Critics of the deal say they oppose putting management of the ports in the hands of a foreign-government-controlled company, especially a government that has had questionable links to terrorists in the past.

The White House said Thursday that President Bush might accept delaying the deal if it would appease Congress, but that an earlier promise to veto any legislation stalling the deal stands.

The merger -- which involves ports in New York, New Jersey, Pennsylvania, Maryland, Florida and Louisiana -- is scheduled to be completed March 2. (Where are the ports?)

Bush has vehemently defended the deal. But Thursday his top aide, Deputy Chief of Staff Karl Rove, told Fox News Radio that it also was important that Congress be comfortable with the merger before it's made final.

"What is important is that members of Congress have the time to get fully briefed on this," Rove said. "They're going to be coming back next week. We intend to work closely with them in order to give them a comfort level on this."

Rove also said the sale is far from complete.

"There are some hurdles, regulatory hurdles, that this still needs to go through on the British side as well that are going to be concluded next week. There's no requirement that it close, you know, immediately after that," he said.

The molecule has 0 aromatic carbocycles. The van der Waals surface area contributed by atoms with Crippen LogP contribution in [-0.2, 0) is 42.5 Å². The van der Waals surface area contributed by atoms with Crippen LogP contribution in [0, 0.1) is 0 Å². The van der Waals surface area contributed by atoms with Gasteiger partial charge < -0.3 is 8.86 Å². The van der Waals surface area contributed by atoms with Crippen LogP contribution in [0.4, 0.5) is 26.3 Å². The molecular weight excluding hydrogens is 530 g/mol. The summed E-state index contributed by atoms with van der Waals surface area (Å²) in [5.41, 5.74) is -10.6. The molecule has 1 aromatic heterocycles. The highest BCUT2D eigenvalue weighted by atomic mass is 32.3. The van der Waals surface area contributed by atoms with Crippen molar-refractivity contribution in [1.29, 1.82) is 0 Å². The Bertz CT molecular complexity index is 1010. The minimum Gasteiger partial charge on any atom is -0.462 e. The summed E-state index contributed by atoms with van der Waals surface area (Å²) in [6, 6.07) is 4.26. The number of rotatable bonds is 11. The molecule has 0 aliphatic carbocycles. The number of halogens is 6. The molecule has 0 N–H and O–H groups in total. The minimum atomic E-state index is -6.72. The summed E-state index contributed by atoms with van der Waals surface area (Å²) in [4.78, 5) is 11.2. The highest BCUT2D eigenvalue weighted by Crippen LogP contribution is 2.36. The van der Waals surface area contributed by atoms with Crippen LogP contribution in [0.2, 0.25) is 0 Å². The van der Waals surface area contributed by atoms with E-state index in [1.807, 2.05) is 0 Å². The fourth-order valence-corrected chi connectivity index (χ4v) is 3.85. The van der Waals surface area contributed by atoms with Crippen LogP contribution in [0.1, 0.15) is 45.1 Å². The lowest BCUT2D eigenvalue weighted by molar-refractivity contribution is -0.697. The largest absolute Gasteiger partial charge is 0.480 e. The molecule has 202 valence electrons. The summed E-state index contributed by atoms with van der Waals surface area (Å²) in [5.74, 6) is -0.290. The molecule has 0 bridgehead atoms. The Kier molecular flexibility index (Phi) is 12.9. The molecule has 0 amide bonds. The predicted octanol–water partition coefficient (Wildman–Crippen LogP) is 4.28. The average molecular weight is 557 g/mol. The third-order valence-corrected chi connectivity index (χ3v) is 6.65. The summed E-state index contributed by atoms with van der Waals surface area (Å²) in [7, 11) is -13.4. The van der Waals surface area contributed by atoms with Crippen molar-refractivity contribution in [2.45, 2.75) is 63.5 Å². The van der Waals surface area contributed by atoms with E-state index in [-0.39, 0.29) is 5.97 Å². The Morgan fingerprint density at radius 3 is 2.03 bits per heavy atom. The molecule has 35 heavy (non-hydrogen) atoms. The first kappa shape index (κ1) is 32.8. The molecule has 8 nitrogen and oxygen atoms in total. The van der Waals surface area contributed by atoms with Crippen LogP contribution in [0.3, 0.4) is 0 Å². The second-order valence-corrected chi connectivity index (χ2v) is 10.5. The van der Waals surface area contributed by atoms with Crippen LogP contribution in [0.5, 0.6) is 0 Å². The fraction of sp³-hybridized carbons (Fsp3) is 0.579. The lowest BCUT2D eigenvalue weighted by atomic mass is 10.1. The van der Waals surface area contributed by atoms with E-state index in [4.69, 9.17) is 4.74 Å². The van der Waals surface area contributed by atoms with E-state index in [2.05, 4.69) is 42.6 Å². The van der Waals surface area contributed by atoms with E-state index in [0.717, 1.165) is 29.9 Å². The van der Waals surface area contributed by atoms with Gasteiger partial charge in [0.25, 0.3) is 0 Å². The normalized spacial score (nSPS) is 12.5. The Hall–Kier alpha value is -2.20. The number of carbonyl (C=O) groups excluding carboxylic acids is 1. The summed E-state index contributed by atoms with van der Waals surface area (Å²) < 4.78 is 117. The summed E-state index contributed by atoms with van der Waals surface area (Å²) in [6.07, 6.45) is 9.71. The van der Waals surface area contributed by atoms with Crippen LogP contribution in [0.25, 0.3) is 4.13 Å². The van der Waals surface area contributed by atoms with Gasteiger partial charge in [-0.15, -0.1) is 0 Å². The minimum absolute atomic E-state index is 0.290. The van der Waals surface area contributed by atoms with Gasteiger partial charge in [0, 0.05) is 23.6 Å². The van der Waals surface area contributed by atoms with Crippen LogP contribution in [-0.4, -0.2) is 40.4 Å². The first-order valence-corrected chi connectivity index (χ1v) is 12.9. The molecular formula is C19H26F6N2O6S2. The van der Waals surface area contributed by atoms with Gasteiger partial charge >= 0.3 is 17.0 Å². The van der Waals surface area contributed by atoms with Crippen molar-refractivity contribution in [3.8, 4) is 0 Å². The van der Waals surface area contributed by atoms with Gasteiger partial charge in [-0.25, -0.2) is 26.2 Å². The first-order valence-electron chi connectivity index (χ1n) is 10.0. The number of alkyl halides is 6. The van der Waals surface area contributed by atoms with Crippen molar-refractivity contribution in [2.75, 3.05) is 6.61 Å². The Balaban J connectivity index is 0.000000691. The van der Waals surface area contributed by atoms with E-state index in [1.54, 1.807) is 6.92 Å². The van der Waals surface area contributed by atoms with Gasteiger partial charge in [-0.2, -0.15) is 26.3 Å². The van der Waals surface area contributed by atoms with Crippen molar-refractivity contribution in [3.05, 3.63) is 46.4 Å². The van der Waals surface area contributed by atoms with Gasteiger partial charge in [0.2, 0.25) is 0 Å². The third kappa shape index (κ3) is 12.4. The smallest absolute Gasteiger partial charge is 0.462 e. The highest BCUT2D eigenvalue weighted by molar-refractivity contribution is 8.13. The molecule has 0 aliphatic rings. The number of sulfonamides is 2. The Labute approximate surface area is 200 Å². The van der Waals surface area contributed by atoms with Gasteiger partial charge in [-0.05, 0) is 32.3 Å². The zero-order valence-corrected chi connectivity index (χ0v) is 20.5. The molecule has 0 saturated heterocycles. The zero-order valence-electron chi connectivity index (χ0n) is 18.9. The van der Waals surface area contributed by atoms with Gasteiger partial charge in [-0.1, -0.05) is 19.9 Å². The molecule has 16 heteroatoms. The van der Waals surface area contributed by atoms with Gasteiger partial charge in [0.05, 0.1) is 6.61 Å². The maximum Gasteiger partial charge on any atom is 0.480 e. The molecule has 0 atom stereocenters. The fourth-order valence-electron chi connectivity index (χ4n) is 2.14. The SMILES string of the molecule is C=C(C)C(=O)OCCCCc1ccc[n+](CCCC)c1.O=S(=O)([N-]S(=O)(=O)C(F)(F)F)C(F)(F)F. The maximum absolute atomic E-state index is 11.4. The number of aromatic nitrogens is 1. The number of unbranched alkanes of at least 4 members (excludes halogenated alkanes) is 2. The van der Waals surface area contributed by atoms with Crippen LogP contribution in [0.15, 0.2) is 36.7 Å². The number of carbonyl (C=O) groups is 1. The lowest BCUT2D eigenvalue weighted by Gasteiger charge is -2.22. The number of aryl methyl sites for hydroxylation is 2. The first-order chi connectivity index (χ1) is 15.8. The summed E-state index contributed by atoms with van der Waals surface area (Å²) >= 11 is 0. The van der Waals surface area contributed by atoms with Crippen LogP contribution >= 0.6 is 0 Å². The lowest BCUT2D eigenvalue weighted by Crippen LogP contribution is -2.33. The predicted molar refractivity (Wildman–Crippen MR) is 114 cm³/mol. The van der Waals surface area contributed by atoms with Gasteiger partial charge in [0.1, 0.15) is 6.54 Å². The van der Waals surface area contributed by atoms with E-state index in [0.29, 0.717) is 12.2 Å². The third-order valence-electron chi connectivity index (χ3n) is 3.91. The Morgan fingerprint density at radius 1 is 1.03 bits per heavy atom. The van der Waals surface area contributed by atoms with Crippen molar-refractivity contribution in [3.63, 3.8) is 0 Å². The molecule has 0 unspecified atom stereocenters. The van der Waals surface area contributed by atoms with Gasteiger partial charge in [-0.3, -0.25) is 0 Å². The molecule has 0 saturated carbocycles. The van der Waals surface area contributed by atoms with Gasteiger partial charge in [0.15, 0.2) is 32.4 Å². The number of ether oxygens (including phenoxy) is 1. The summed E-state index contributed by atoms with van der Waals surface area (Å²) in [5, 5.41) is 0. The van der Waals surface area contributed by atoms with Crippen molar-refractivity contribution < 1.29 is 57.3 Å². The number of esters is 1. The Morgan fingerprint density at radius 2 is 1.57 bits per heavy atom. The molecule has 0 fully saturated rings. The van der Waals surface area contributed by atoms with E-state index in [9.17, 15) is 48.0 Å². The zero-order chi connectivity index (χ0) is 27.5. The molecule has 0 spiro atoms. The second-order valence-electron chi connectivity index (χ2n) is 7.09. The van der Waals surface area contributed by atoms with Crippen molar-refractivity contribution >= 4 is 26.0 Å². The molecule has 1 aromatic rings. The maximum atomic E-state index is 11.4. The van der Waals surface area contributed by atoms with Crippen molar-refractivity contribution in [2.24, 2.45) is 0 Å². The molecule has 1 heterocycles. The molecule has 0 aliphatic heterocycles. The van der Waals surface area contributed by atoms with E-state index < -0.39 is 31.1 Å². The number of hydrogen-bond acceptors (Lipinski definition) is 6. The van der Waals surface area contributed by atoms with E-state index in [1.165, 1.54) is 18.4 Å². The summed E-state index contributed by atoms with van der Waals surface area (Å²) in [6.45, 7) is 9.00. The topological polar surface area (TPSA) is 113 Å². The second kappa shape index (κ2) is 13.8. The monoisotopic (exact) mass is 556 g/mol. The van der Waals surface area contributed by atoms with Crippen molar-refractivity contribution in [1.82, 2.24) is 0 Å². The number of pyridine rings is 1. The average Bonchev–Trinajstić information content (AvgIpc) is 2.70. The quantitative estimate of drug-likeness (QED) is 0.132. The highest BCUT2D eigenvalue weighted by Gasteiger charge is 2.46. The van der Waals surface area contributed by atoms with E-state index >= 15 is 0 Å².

The merger was given the OK by an administration panel called the Committee on Foreign Investments in the United States.

The committee is led by the Treasury Department but includes representatives of the State, Defense and Commerce departments, England told the committee, adding that intelligence agencies and the Homeland Security and Transportation departments also contributed to the review. (Watch how foreign investment in other industries also raises security concerns -- 1:56)

Also Thursday, Bush reiterated that the deal poses no security risk.

"This deal wouldn't go forward if we were concerned about the security for the United States of America," he told reporters during a Cabinet meeting.